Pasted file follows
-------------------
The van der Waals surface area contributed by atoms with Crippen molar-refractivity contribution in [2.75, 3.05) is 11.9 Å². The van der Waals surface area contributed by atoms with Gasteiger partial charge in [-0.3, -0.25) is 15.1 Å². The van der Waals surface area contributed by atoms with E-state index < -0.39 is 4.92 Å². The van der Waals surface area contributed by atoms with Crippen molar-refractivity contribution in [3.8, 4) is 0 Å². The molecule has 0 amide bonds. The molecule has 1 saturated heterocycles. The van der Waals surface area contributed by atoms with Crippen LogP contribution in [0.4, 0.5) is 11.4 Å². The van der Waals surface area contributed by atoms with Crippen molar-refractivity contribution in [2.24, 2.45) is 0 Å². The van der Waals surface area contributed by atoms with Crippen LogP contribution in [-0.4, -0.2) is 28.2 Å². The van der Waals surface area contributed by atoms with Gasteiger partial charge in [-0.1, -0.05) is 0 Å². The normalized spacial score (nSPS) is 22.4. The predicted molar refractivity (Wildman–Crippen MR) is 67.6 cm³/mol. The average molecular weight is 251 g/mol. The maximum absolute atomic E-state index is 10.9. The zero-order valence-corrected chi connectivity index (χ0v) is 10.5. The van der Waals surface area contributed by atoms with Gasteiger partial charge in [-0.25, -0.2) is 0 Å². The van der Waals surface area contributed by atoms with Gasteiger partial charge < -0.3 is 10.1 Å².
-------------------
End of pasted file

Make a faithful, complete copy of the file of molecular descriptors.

The van der Waals surface area contributed by atoms with Crippen molar-refractivity contribution in [2.75, 3.05) is 11.9 Å². The van der Waals surface area contributed by atoms with Gasteiger partial charge in [-0.3, -0.25) is 15.1 Å². The van der Waals surface area contributed by atoms with E-state index < -0.39 is 4.92 Å². The van der Waals surface area contributed by atoms with Crippen molar-refractivity contribution in [3.8, 4) is 0 Å². The molecule has 0 amide bonds. The molecule has 1 saturated heterocycles. The van der Waals surface area contributed by atoms with Crippen LogP contribution in [0.4, 0.5) is 11.4 Å². The van der Waals surface area contributed by atoms with Crippen molar-refractivity contribution in [2.24, 2.45) is 0 Å². The van der Waals surface area contributed by atoms with Crippen LogP contribution in [-0.4, -0.2) is 28.2 Å². The van der Waals surface area contributed by atoms with Gasteiger partial charge in [-0.1, -0.05) is 0 Å². The normalized spacial score (nSPS) is 22.4. The predicted molar refractivity (Wildman–Crippen MR) is 67.6 cm³/mol. The average molecular weight is 251 g/mol. The maximum absolute atomic E-state index is 10.9. The zero-order valence-corrected chi connectivity index (χ0v) is 10.5. The van der Waals surface area contributed by atoms with Gasteiger partial charge in [-0.25, -0.2) is 0 Å². The van der Waals surface area contributed by atoms with Gasteiger partial charge < -0.3 is 10.1 Å².